RESIDUE AND ANALYTICAL ASPECTS
Methamidophos is a widely used organophosphorus insecticide with systemic properties; its residues may also occur as a metabolite of acephate. It was first evaluated in 1976 with further reviews of residue aspects in 1979, 1981, 1984, 1989, 1990, 1994 and 1996. The 1994 JMPR recommended an MRL of 0.5 mg/kg for pome fruit, based on a 21-day PHI. It was held at step 7B by the 29th (1997) Session of the CCPR. The manufacturer has submitted new residue data to support the estimation of a maximum residue level for pome fruit.
The analytical methods employed in supervised trials were based on GLC. Recoveries were >70% and the LOD in all the methods was 0.01 mg/kg.
Studies of the storage stability of residues in several commodities were included in the studies of the stability of acephate residues evaluated in 1996 but no studies of the stability of methamidophos on apples were submitted.
Trials conducted in France and Italy in 1992 on apples and pears were evaluated by the 1994 JMPR and again reviewed by the present Meeting. In three trials on apples according to French GAP (1-2 applications at 0.5 kg ai/ha, 21-day PHI) the residues were 0.01, 0.06 and 0.1 mg/kg. The residue of 0.06 mg/kg was at 28 days; the residue at day 21 was 0.04 mg/kg. Three Italian trials on apples carried out with two applications of methamidophos (Italian GAP allows one) at 0.049 kg ai/hl were evaluated against Greek GAP (1 or 2 applications at 0.045-0.06 kg ai/hl, 21-day PHI). The residues were 0.02, 0.29 and 0.33 mg/kg.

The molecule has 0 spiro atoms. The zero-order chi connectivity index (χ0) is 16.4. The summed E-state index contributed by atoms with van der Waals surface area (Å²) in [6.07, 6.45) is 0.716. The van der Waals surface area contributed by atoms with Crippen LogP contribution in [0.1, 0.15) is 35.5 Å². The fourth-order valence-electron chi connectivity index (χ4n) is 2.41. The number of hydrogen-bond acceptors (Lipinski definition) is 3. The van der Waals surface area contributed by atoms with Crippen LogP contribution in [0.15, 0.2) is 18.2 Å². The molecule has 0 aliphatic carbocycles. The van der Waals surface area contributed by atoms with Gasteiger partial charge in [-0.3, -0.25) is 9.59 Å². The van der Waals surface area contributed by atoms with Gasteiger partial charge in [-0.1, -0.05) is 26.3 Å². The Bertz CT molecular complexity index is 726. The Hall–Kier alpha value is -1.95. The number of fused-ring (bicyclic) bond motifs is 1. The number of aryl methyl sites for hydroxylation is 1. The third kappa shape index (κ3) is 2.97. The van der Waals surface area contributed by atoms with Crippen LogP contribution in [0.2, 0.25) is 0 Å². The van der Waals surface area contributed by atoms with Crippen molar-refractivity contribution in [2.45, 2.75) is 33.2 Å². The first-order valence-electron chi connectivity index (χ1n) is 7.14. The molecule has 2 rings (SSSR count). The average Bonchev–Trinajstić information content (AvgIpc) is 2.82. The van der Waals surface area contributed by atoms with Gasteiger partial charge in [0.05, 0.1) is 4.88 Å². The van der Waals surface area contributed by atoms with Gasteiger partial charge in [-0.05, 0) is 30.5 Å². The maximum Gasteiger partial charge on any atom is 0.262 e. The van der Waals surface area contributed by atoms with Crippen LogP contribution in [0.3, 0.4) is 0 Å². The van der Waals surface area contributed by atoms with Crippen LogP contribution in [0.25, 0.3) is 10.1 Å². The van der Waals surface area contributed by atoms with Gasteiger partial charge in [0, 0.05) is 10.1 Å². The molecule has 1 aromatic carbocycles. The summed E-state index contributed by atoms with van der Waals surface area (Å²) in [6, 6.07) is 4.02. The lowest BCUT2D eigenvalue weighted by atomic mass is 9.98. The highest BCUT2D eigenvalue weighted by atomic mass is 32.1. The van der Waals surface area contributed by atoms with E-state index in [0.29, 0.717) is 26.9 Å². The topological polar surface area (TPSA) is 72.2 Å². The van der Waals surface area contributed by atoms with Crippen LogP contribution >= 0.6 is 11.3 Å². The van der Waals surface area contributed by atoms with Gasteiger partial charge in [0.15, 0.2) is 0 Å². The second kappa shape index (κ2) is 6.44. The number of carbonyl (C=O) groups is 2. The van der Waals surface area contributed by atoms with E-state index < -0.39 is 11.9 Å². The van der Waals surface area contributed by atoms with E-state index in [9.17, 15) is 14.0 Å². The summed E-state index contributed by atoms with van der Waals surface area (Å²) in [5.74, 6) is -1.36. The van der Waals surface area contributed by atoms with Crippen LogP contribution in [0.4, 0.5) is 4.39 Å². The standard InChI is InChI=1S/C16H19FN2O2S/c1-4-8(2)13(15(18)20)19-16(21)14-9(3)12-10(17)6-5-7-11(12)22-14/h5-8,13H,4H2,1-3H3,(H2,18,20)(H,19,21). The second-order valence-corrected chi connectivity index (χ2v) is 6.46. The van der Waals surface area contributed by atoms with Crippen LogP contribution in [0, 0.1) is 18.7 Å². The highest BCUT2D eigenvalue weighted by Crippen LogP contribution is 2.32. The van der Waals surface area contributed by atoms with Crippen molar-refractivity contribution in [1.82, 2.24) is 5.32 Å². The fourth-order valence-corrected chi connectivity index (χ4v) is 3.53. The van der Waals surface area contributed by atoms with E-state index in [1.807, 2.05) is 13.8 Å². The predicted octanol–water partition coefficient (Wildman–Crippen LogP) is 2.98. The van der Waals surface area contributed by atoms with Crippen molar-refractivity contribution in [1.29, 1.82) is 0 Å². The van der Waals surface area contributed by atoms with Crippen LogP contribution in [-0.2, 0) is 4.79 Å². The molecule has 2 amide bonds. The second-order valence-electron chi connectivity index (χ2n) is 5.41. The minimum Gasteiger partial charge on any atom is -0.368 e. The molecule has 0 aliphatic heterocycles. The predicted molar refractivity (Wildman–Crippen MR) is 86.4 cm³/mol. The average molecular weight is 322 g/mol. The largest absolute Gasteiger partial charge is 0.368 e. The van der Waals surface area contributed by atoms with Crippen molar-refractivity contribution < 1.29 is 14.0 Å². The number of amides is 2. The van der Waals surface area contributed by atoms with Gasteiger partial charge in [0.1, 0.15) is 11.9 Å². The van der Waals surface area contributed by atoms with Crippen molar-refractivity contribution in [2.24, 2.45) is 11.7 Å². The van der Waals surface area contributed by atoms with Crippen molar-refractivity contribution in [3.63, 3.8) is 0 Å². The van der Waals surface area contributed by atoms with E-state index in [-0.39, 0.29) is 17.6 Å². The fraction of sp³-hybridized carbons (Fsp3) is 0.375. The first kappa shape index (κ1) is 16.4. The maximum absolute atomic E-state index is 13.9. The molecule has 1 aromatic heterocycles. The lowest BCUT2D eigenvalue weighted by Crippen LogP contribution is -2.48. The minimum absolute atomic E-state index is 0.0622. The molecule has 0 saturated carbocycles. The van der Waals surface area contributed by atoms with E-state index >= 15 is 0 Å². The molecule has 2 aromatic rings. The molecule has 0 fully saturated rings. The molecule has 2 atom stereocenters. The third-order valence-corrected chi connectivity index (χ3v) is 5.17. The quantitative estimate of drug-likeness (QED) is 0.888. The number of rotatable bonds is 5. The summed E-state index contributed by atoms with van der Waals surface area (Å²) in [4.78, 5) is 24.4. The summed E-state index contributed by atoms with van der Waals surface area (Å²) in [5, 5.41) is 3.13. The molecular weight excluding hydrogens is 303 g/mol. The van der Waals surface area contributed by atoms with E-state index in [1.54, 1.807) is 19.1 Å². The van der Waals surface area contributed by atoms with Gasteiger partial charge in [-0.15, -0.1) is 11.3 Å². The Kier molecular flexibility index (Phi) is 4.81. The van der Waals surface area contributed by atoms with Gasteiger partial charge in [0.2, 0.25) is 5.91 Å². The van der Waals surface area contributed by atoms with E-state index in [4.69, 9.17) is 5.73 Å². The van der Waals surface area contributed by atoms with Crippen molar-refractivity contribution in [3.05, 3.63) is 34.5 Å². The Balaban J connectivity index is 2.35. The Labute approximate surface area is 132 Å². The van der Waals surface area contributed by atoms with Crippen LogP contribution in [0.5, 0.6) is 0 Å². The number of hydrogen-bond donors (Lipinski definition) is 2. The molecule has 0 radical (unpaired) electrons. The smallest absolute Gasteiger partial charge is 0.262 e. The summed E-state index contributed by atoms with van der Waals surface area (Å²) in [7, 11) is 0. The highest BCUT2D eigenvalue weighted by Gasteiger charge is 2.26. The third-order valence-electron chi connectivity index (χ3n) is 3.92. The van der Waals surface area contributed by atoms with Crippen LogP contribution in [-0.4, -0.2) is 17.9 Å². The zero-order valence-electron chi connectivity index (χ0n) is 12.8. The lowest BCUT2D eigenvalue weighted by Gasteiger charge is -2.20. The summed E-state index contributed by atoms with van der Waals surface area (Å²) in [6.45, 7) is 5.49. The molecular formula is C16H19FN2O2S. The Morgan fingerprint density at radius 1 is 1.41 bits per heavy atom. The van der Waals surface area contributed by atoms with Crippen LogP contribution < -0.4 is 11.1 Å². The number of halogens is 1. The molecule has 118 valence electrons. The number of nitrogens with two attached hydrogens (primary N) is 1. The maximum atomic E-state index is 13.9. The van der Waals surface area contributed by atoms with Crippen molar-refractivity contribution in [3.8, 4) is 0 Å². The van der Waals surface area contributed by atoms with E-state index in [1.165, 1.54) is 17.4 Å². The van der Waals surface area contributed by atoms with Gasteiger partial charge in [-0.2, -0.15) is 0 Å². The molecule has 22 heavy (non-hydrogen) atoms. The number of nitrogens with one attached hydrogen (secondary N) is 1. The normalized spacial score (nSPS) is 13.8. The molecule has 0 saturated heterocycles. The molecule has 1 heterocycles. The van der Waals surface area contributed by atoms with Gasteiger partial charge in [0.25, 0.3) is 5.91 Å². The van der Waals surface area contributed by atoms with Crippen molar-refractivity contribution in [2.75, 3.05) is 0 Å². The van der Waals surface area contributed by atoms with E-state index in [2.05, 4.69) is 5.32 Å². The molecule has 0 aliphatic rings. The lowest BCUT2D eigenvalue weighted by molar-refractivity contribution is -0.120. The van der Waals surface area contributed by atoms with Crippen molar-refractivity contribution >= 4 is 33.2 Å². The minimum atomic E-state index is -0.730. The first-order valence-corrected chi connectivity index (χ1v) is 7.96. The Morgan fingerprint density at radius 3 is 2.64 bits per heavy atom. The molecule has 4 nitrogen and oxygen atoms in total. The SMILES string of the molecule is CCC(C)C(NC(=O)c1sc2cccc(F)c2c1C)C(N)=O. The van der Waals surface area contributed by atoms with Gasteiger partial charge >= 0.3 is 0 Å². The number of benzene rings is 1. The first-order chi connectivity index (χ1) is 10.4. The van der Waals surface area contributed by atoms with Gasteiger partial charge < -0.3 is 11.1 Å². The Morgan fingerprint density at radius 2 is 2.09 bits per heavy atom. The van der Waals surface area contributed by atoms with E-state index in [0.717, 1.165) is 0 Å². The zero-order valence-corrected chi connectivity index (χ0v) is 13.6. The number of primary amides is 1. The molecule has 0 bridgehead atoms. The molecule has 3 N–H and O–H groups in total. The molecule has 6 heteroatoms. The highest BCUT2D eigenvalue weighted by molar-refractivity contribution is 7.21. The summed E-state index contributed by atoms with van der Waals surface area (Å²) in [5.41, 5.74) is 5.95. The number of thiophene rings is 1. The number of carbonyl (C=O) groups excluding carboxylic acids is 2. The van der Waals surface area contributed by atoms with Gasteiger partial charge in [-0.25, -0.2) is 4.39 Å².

The residues in three trials on apples according to GAP in Greece in 1995/96 were 0.31, 0.4 and 0.49 mg/kg. In similar trials in Spain in 1995 the residues were somewhat lower: 0.08, 0.14 and 0.24 mg/kg at a 21-day PHI. As the application rates were higher than in Spanish GAP the results were evaluated against Greek GAP.
Several of these trials were designed to produce residue decline curves. They showed that when methamidophos was applied twice with an interval of 3 weeks most of the residues resulted from the second application.
Two trials on apples in Israel in 1970 gave residues of 0.04 and 0.23 mg/kg at a 19-day PHI. Since no relevant GAP was reported these results were not considered for the estimation of a maximum residue level.
In a trial in which apples were treated with acephate at an application rate of 1.55-1.6 kg ai/ha the residue of methamidophos at a 15-day PHI was 0.03 mg/kg.
The residues of methamidophos in apples in rank order from the 12 trials according to GAP were 0.01, 0.02, 0.06, 0.08, 0.1, 0.14, 0.24, 0.29, 0.31, 0.33, 0.4 and 0.49 mg/kg.
Pears treated with methamidophos in France in 1992 according to GAP showed residues of 0.15 and 0.21 mg/kg after 21 days.
In view of the identical use patterns on apples and pears the Meeting agreed to evaluate the combined data as applying to pome fruit.
The residues of methamidophos in apples and pears in rank order (median underlined) were 0.01, 0.02, 0.06, 0.08, 0.1, 0.14, 0.15, 0.21, 0.24, 0.29, 0.31, 0.33, 0.4 and 0.49 mg/kg.
The Meeting agreed to confirm the previously estimated maximum residue level of 0.5 mg/kg, and estimated an STMR of 0.18 mg/kg for methamidophos in pome fruit. The Meeting expressed its concern at the long period of storage of many of the samples and the lack of data on the stability of residues during storage, but noted that methamidophos was scheduled for periodic review in 2002.
FURTHER WORK OR INFORMATION
1. Information on methamidophos residues in processed apples.
2. Data on the storage stability of residues of methamidophos for the full duration of studies to be submitted for periodic review in 2002.